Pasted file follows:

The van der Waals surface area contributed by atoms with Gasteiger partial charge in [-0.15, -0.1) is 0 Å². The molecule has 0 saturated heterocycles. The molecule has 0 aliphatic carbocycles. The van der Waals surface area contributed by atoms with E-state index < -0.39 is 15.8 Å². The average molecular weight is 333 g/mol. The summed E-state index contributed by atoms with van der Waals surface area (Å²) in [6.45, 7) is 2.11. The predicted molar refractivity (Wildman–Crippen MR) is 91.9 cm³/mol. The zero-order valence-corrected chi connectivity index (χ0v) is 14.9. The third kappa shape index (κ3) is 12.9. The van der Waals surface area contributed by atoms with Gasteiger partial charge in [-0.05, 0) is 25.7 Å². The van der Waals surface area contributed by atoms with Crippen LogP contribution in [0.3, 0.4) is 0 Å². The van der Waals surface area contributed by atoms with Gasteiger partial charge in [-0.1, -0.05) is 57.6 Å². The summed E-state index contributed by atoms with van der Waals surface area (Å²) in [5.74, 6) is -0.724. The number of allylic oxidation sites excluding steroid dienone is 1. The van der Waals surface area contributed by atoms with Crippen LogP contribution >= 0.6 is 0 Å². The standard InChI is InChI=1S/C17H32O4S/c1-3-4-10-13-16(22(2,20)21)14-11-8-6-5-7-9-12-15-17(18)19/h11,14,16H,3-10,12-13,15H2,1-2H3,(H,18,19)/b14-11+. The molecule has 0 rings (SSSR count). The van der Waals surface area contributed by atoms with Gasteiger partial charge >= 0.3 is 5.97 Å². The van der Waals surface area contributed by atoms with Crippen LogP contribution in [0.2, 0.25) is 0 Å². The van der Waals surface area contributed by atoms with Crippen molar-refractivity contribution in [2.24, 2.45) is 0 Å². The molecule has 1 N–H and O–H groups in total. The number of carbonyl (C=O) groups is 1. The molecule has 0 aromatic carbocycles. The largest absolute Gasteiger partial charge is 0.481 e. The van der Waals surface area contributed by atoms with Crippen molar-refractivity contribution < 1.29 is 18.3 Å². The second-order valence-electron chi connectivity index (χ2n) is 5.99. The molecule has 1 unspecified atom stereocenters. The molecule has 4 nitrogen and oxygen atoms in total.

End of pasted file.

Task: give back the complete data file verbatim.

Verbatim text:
The van der Waals surface area contributed by atoms with Gasteiger partial charge in [-0.15, -0.1) is 0 Å². The molecule has 0 saturated heterocycles. The molecule has 0 aliphatic carbocycles. The van der Waals surface area contributed by atoms with E-state index < -0.39 is 15.8 Å². The average molecular weight is 333 g/mol. The summed E-state index contributed by atoms with van der Waals surface area (Å²) in [6.45, 7) is 2.11. The predicted molar refractivity (Wildman–Crippen MR) is 91.9 cm³/mol. The zero-order valence-corrected chi connectivity index (χ0v) is 14.9. The third kappa shape index (κ3) is 12.9. The van der Waals surface area contributed by atoms with Gasteiger partial charge in [-0.05, 0) is 25.7 Å². The van der Waals surface area contributed by atoms with Crippen LogP contribution in [0.3, 0.4) is 0 Å². The van der Waals surface area contributed by atoms with Gasteiger partial charge in [-0.1, -0.05) is 57.6 Å². The summed E-state index contributed by atoms with van der Waals surface area (Å²) in [5.74, 6) is -0.724. The number of allylic oxidation sites excluding steroid dienone is 1. The van der Waals surface area contributed by atoms with Crippen LogP contribution >= 0.6 is 0 Å². The standard InChI is InChI=1S/C17H32O4S/c1-3-4-10-13-16(22(2,20)21)14-11-8-6-5-7-9-12-15-17(18)19/h11,14,16H,3-10,12-13,15H2,1-2H3,(H,18,19)/b14-11+. The molecule has 0 rings (SSSR count). The van der Waals surface area contributed by atoms with Gasteiger partial charge >= 0.3 is 5.97 Å². The van der Waals surface area contributed by atoms with Crippen LogP contribution in [0.2, 0.25) is 0 Å². The van der Waals surface area contributed by atoms with Crippen molar-refractivity contribution in [2.24, 2.45) is 0 Å². The molecule has 1 N–H and O–H groups in total. The number of carbonyl (C=O) groups is 1. The molecule has 0 aromatic carbocycles. The largest absolute Gasteiger partial charge is 0.481 e. The van der Waals surface area contributed by atoms with Crippen molar-refractivity contribution < 1.29 is 18.3 Å². The second-order valence-electron chi connectivity index (χ2n) is 5.99. The molecule has 1 unspecified atom stereocenters. The molecule has 4 nitrogen and oxygen atoms in total.